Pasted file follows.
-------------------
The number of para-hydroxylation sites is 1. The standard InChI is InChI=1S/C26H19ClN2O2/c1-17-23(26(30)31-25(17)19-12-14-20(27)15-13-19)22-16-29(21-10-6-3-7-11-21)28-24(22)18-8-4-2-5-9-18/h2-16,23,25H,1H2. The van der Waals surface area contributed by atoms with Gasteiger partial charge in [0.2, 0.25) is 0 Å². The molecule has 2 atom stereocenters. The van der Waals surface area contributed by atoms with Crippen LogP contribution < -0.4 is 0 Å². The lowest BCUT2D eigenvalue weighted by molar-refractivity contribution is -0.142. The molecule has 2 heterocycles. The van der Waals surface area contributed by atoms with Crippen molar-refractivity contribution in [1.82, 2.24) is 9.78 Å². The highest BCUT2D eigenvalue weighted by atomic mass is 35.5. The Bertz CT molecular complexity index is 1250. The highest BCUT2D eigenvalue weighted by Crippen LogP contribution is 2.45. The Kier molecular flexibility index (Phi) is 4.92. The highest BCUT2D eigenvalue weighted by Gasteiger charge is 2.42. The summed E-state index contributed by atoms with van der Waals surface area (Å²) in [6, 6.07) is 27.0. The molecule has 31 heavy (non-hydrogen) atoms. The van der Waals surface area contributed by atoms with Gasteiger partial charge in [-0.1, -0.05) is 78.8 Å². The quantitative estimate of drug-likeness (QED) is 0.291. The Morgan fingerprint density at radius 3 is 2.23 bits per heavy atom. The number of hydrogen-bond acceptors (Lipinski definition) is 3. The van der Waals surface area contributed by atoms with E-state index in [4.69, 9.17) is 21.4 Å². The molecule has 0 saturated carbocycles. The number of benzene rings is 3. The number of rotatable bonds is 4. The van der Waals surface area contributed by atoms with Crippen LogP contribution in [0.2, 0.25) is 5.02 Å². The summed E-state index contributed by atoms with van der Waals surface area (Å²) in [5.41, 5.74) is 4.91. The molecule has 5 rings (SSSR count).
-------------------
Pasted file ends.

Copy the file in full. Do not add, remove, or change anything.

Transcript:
The number of para-hydroxylation sites is 1. The standard InChI is InChI=1S/C26H19ClN2O2/c1-17-23(26(30)31-25(17)19-12-14-20(27)15-13-19)22-16-29(21-10-6-3-7-11-21)28-24(22)18-8-4-2-5-9-18/h2-16,23,25H,1H2. The van der Waals surface area contributed by atoms with Gasteiger partial charge in [0.2, 0.25) is 0 Å². The molecule has 2 atom stereocenters. The van der Waals surface area contributed by atoms with Crippen LogP contribution < -0.4 is 0 Å². The lowest BCUT2D eigenvalue weighted by molar-refractivity contribution is -0.142. The molecule has 2 heterocycles. The van der Waals surface area contributed by atoms with Crippen molar-refractivity contribution in [1.82, 2.24) is 9.78 Å². The highest BCUT2D eigenvalue weighted by atomic mass is 35.5. The Bertz CT molecular complexity index is 1250. The highest BCUT2D eigenvalue weighted by Crippen LogP contribution is 2.45. The Kier molecular flexibility index (Phi) is 4.92. The highest BCUT2D eigenvalue weighted by Gasteiger charge is 2.42. The summed E-state index contributed by atoms with van der Waals surface area (Å²) in [6, 6.07) is 27.0. The molecule has 31 heavy (non-hydrogen) atoms. The van der Waals surface area contributed by atoms with Gasteiger partial charge in [-0.1, -0.05) is 78.8 Å². The quantitative estimate of drug-likeness (QED) is 0.291. The Morgan fingerprint density at radius 3 is 2.23 bits per heavy atom. The number of hydrogen-bond acceptors (Lipinski definition) is 3. The van der Waals surface area contributed by atoms with E-state index in [4.69, 9.17) is 21.4 Å². The molecule has 0 saturated carbocycles. The number of benzene rings is 3. The number of rotatable bonds is 4. The van der Waals surface area contributed by atoms with Crippen LogP contribution in [0.2, 0.25) is 5.02 Å². The summed E-state index contributed by atoms with van der Waals surface area (Å²) in [5.41, 5.74) is 4.91. The molecule has 5 rings (SSSR count).